Henry Gray grew up on a farm near Baton Rouge, Louisiana. By the age of 12 he was spending his free time away from the cotton fields visiting the churches and juke joints nearby and attempting to imitate the piano styles he heard inside. After serving in World War II, he joined the rural migration north to Chicago where, after a period of time working with bluesman Big Maceo Merriwether, he became the piano player in the legendary Howlin Wolf's band. During this twelve-year stint he helped shape the Chicago blues piano style and he wrote some enduring blues songs.
In 1968 Gray returned to Louisiana and eventually took up work as a roofer for the East Baton Rouge Parish School Board. Although popular groups such as the Rolling Stones were drawing attention to the urban blues styles of Chicago, Gray chose to play in clubs around Baton Rouge, emulating the "swamp blues" style of the region. Over the past twenty years he has recorded a number of well-received solo albums and he has again begun touring and appearing at festivals. Scholar Dave Kunian says: "If you've listened to blues music in the last half-century, you've heard pianist Henry Gray...he recorded and played for everybody...[and] helped create the blueprint for Chicago blues piano and all that it would be ... whenever you hear someone play a familiar blues riff or turnaround on the piano, there is a good chance they learned it from Henry Gray -- or someone who learned it off Henry Gray."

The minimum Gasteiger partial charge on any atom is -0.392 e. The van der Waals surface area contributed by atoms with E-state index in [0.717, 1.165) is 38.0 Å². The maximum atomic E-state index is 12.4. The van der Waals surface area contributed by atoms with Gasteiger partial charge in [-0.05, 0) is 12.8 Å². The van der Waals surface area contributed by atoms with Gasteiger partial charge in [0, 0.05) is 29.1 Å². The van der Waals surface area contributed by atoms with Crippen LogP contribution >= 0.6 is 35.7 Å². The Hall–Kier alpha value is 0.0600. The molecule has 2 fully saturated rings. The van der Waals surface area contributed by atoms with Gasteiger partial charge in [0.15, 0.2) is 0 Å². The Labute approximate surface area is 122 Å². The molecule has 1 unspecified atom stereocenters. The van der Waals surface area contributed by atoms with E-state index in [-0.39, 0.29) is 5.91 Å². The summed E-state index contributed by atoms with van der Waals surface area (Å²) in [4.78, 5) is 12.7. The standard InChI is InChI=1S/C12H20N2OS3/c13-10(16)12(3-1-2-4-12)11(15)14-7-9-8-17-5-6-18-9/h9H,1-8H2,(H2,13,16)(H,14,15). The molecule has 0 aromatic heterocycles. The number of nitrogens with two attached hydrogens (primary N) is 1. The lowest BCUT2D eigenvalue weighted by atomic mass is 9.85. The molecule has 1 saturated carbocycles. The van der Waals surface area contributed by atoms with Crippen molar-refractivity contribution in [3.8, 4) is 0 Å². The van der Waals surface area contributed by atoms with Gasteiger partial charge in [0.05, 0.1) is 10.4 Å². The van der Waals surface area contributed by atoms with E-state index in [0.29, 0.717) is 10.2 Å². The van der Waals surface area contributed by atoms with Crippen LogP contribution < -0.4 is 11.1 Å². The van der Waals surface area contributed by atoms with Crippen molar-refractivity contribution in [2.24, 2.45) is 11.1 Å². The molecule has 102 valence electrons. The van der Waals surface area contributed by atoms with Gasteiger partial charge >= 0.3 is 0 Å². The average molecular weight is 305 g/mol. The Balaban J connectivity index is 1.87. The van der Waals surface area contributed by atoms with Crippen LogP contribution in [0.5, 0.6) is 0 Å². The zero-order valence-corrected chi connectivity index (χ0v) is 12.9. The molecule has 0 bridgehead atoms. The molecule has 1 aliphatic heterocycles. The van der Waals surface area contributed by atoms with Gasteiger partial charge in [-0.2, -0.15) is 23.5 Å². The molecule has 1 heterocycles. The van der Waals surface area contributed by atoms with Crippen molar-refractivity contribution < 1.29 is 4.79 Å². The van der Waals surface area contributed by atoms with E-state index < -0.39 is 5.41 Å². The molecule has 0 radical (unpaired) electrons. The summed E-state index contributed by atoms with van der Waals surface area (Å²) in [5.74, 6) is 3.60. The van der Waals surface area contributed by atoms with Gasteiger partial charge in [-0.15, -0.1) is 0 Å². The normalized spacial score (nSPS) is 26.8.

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Sample: "Henry's Houserocker"
Sample: "Rock Me"